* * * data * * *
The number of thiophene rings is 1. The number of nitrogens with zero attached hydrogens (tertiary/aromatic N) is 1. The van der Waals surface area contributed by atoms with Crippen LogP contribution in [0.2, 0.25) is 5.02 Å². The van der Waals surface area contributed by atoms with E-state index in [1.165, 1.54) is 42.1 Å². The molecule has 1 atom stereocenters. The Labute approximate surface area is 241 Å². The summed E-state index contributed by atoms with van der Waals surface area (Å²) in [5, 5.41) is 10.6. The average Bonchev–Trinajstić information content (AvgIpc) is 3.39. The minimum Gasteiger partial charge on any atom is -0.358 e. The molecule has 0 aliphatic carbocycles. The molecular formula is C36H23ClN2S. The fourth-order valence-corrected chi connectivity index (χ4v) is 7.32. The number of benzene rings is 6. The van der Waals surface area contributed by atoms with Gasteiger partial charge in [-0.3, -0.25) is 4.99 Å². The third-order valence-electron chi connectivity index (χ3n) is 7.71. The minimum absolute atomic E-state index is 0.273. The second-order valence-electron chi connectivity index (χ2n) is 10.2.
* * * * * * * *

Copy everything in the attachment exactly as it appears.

The number of thiophene rings is 1. The number of nitrogens with zero attached hydrogens (tertiary/aromatic N) is 1. The van der Waals surface area contributed by atoms with Crippen LogP contribution in [0.2, 0.25) is 5.02 Å². The van der Waals surface area contributed by atoms with E-state index in [1.165, 1.54) is 42.1 Å². The molecule has 1 atom stereocenters. The Labute approximate surface area is 241 Å². The summed E-state index contributed by atoms with van der Waals surface area (Å²) in [5, 5.41) is 10.6. The average Bonchev–Trinajstić information content (AvgIpc) is 3.39. The minimum Gasteiger partial charge on any atom is -0.358 e. The molecule has 0 aliphatic carbocycles. The molecular formula is C36H23ClN2S. The fourth-order valence-corrected chi connectivity index (χ4v) is 7.32. The number of benzene rings is 6. The van der Waals surface area contributed by atoms with Gasteiger partial charge in [-0.3, -0.25) is 4.99 Å². The third-order valence-electron chi connectivity index (χ3n) is 7.71. The minimum absolute atomic E-state index is 0.273. The second-order valence-electron chi connectivity index (χ2n) is 10.2.